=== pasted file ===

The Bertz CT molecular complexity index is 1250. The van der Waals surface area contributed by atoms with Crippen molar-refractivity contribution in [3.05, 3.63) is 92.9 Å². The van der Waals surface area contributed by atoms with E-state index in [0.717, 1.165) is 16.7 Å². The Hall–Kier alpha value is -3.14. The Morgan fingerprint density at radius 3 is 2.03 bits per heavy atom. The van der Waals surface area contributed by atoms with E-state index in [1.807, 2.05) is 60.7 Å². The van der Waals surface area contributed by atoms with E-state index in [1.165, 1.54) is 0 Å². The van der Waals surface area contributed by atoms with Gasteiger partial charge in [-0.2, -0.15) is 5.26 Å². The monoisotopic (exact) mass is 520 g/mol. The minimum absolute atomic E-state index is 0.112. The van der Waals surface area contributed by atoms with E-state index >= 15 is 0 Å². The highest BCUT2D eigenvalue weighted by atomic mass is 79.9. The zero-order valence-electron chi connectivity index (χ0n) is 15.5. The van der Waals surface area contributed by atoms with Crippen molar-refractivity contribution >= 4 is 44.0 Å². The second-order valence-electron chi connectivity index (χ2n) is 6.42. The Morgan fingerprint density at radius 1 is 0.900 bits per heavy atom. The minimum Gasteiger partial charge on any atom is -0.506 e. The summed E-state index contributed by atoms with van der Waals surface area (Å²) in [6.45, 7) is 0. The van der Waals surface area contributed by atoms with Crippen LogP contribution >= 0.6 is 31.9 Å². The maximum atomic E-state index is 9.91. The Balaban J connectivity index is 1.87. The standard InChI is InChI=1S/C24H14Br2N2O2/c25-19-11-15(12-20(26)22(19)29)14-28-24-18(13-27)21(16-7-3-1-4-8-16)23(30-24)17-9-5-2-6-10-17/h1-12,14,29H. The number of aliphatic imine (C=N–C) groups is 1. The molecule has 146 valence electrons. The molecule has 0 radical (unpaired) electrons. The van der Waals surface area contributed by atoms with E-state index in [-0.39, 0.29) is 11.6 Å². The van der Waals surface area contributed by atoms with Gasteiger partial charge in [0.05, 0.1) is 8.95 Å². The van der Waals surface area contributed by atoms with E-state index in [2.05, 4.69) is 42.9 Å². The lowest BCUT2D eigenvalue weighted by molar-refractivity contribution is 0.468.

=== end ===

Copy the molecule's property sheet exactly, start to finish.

The Bertz CT molecular complexity index is 1250. The van der Waals surface area contributed by atoms with Crippen molar-refractivity contribution in [3.05, 3.63) is 92.9 Å². The van der Waals surface area contributed by atoms with E-state index in [0.717, 1.165) is 16.7 Å². The Hall–Kier alpha value is -3.14. The Morgan fingerprint density at radius 3 is 2.03 bits per heavy atom. The van der Waals surface area contributed by atoms with E-state index in [1.807, 2.05) is 60.7 Å². The van der Waals surface area contributed by atoms with E-state index in [1.165, 1.54) is 0 Å². The van der Waals surface area contributed by atoms with Gasteiger partial charge in [-0.2, -0.15) is 5.26 Å². The monoisotopic (exact) mass is 520 g/mol. The minimum absolute atomic E-state index is 0.112. The van der Waals surface area contributed by atoms with E-state index >= 15 is 0 Å². The highest BCUT2D eigenvalue weighted by atomic mass is 79.9. The zero-order valence-electron chi connectivity index (χ0n) is 15.5. The van der Waals surface area contributed by atoms with Crippen molar-refractivity contribution >= 4 is 44.0 Å². The second-order valence-electron chi connectivity index (χ2n) is 6.42. The Morgan fingerprint density at radius 1 is 0.900 bits per heavy atom. The minimum Gasteiger partial charge on any atom is -0.506 e. The summed E-state index contributed by atoms with van der Waals surface area (Å²) in [6.45, 7) is 0. The van der Waals surface area contributed by atoms with Crippen LogP contribution >= 0.6 is 31.9 Å². The maximum atomic E-state index is 9.91. The Balaban J connectivity index is 1.87. The standard InChI is InChI=1S/C24H14Br2N2O2/c25-19-11-15(12-20(26)22(19)29)14-28-24-18(13-27)21(16-7-3-1-4-8-16)23(30-24)17-9-5-2-6-10-17/h1-12,14,29H. The number of aliphatic imine (C=N–C) groups is 1. The molecule has 146 valence electrons. The molecule has 0 radical (unpaired) electrons. The van der Waals surface area contributed by atoms with E-state index in [-0.39, 0.29) is 11.6 Å². The van der Waals surface area contributed by atoms with Gasteiger partial charge in [0.05, 0.1) is 8.95 Å². The van der Waals surface area contributed by atoms with E-state index in [2.05, 4.69) is 42.9 Å². The lowest BCUT2D eigenvalue weighted by molar-refractivity contribution is 0.468.